GDG- Killing Lincoln

ATMackeyJr at ATMackeyJr at
Sun Jan 15 19:36:54 CST 2012

The Lincoln Forum thought well enough of Mr. Swanson's work they had him  
address their group:
And they had him appear as part of a panel of experts on the Lincoln  
Might be it's better history than you claim.  At least he spells  Lincoln's 
name correctly.
Best Regards,
Al Mackey
In a message dated 1/15/2012 7:49:56 P.M. Eastern Standard Time,  
CWMHTours at writes:

Esteemed  GDG Member Contributes:
You make a good point about whether the endorser  actually read  the book.  
It seems too frequently that it  appears that they haven't read  the work.

I was a bit disappointed  that Surratt Tavern had "Manhunt" and  was sold 

They actually have excellent works of real history  there.   I'd prefer to 
have them promote that stuff and not a book full of   make believe.

I don't excuse them for it but they are a very  small  non-profit museum 
which needs all the publicity and promotion  they can get, so  maybe they 
are a 
little lax about  accuracy.

Here's what:  If they put it out on the shelf with  a  promotional sign 
called it great historical fiction I would  have no problem  with that.

I have a problem with Swanson though  coming out with the book  under the 
pretense that it is pure  history

"Just  the facts, ma'am." Sgt. Joe Friday.  Dragnet.

Your Most Obediant  Servant  

In a  message dated 1/15/2012 1:38:08 P.M. Eastern Standard Time,   
bunco973 at writes:

Esteemed  GDG Member  Contributes:
Just as an example of  fiction,nonfiction,  errors etc.  - Manhunt: The 
12-Day Chase for  Lincoln’s Killer  by James L. Swanson – the book you’ve 
mentioned is way out  there in  facts – is recommended reading at the 
Museum you have   mentioned. I would not read that book after reading your 
posts – 
yet, this  is  what twists folks around – it is recommended reading at a  
reputable facility.  Going on to, say, Amazon to purchase a book – I  skip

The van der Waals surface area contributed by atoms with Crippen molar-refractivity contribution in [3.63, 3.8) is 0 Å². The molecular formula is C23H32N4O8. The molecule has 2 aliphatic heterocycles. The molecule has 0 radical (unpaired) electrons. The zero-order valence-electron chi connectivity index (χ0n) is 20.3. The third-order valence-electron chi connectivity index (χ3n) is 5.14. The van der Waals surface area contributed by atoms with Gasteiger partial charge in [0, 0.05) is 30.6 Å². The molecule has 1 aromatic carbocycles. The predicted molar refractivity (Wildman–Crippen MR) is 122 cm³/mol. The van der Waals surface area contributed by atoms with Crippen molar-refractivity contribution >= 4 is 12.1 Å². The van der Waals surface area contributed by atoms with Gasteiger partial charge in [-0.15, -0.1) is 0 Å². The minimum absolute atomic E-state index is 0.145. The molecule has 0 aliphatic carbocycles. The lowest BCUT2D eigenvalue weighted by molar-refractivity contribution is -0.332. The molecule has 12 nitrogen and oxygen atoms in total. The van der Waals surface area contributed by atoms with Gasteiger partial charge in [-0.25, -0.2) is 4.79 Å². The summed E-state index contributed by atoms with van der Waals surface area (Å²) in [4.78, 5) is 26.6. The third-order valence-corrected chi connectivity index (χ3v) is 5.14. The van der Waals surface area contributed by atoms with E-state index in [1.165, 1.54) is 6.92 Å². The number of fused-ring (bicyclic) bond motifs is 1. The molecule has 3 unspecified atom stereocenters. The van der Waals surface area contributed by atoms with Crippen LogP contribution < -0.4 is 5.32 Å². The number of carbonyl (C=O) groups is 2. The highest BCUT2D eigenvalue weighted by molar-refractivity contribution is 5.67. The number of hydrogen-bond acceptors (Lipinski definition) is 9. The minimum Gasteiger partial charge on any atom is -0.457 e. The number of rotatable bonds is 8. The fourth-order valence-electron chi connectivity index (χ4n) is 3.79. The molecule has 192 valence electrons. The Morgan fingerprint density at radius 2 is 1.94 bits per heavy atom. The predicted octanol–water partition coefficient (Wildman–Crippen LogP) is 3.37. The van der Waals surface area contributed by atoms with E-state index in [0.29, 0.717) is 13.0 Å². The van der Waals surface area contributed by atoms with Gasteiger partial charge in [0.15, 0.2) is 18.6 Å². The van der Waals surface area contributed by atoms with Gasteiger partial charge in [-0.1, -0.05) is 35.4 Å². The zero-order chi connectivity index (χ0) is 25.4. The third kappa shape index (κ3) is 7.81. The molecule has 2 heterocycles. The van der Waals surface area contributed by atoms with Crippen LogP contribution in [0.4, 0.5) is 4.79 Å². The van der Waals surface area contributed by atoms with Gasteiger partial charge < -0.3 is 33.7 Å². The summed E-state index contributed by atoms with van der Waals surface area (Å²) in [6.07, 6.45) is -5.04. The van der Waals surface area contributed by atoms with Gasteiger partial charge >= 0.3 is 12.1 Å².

past the reviews by  Publishers Weekly, Booknotes etc.,  and go for the 
readers comments (the common  folk), and usually !!  –  usually use their 
opinions as a barometer of  whether the  book is good, factual etc. It’s a 
minefield out there  when  you shell out $30 or more to buy a book 
to history etc..  I’ve  seen endorsements on the backs of certain books by 
well  respected authors –  buy the book – and sometimes wonder if the  
endorser actually read the book, as  it was off the wall in facts,  
captions, maps 
and so on. IMHO – once I latch on  to an author that  gets it right, you 
be sure that I’ve pre-ordered the  book –  sight unseen – with confidence. 
(Ex. – there are a few of our  esteemed  members who fit into that 
Wish it was a perfect  world – but it  ain’t happenin’. Just my 2  cents!

Tom  B.

-----Original  Message----- 
From: Phil Vitiello  
Sent: Sunday, January 15, 2012  12:14 PM 
To: GDG 
Subject: Re: GDG-  Killing Lincoln  

Esteemed GDG Member Contributes:
Peter a fair  question,  that's why I was careful to use the word "most" in 
my comment. I was   referring less to the O' Reilly book (which I have 
I'll say this  that  it does drive me crazy when I read book when the 
writes  history  with supposing to know what someone may have said or 
thought  based only on the  whim of that author. it bothers me more when 
"known" historical facts  are presented wrong weather in a book or  movie. 
just shows a lack of a certain  laziness to get it right  knowing
that people who don't know better will now  take that it is  fact. That 
being said I've mellowed some over the last 50  years of  my interest in 
history that if a book, even if with errors in it   can either inspire or 
enlighten our youth in our history than that is a  good  thing.

Peter thank you for replying. hope I made some sense  here on my  thoughts 
on this.

new haven Ct   

Sent from my  iPad

On Jan 15, 2012, at 9:33 AM,  CWMHTours at wrote:

>  Esteemed GDG Member  Contributes:
> Phil-
> Should I  understand that in  agreement with Chet that you think  it is 
> mix  fiction with fact and then publicly call it history and try  to   
> that way?
> Your  Most Obedient   Servant,
> Peter    
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